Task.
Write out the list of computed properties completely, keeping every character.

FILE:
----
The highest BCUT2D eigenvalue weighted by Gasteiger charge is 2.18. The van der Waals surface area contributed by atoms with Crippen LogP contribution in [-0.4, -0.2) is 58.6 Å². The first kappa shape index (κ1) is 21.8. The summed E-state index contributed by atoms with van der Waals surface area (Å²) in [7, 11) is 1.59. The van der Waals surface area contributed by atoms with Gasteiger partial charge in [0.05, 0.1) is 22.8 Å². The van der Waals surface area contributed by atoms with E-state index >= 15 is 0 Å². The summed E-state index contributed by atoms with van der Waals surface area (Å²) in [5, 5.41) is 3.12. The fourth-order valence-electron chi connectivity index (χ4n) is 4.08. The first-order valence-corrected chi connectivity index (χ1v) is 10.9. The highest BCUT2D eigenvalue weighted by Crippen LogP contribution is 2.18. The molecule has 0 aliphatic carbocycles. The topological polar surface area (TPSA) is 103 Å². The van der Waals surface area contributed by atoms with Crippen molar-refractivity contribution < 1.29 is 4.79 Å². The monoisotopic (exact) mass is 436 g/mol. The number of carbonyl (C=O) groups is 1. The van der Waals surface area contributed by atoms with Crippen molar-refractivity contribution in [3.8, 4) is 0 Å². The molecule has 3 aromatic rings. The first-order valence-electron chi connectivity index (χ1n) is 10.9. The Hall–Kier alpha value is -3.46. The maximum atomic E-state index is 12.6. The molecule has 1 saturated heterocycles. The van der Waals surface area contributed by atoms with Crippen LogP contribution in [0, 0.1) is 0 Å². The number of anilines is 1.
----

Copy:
The highest BCUT2D eigenvalue weighted by Gasteiger charge is 2.18. The van der Waals surface area contributed by atoms with Crippen LogP contribution in [-0.4, -0.2) is 58.6 Å². The first kappa shape index (κ1) is 21.8. The summed E-state index contributed by atoms with van der Waals surface area (Å²) in [7, 11) is 1.59. The van der Waals surface area contributed by atoms with Gasteiger partial charge in [0.05, 0.1) is 22.8 Å². The van der Waals surface area contributed by atoms with E-state index >= 15 is 0 Å². The summed E-state index contributed by atoms with van der Waals surface area (Å²) in [5, 5.41) is 3.12. The fourth-order valence-electron chi connectivity index (χ4n) is 4.08. The first-order valence-corrected chi connectivity index (χ1v) is 10.9. The highest BCUT2D eigenvalue weighted by Crippen LogP contribution is 2.18. The molecule has 0 aliphatic carbocycles. The topological polar surface area (TPSA) is 103 Å². The van der Waals surface area contributed by atoms with Crippen molar-refractivity contribution < 1.29 is 4.79 Å². The monoisotopic (exact) mass is 436 g/mol. The number of carbonyl (C=O) groups is 1. The van der Waals surface area contributed by atoms with Crippen molar-refractivity contribution in [3.8, 4) is 0 Å². The molecule has 3 aromatic rings. The first-order valence-electron chi connectivity index (χ1n) is 10.9. The Hall–Kier alpha value is -3.46. The maximum atomic E-state index is 12.6. The molecule has 1 saturated heterocycles. The van der Waals surface area contributed by atoms with Crippen LogP contribution in [0, 0.1) is 0 Å². The number of anilines is 1.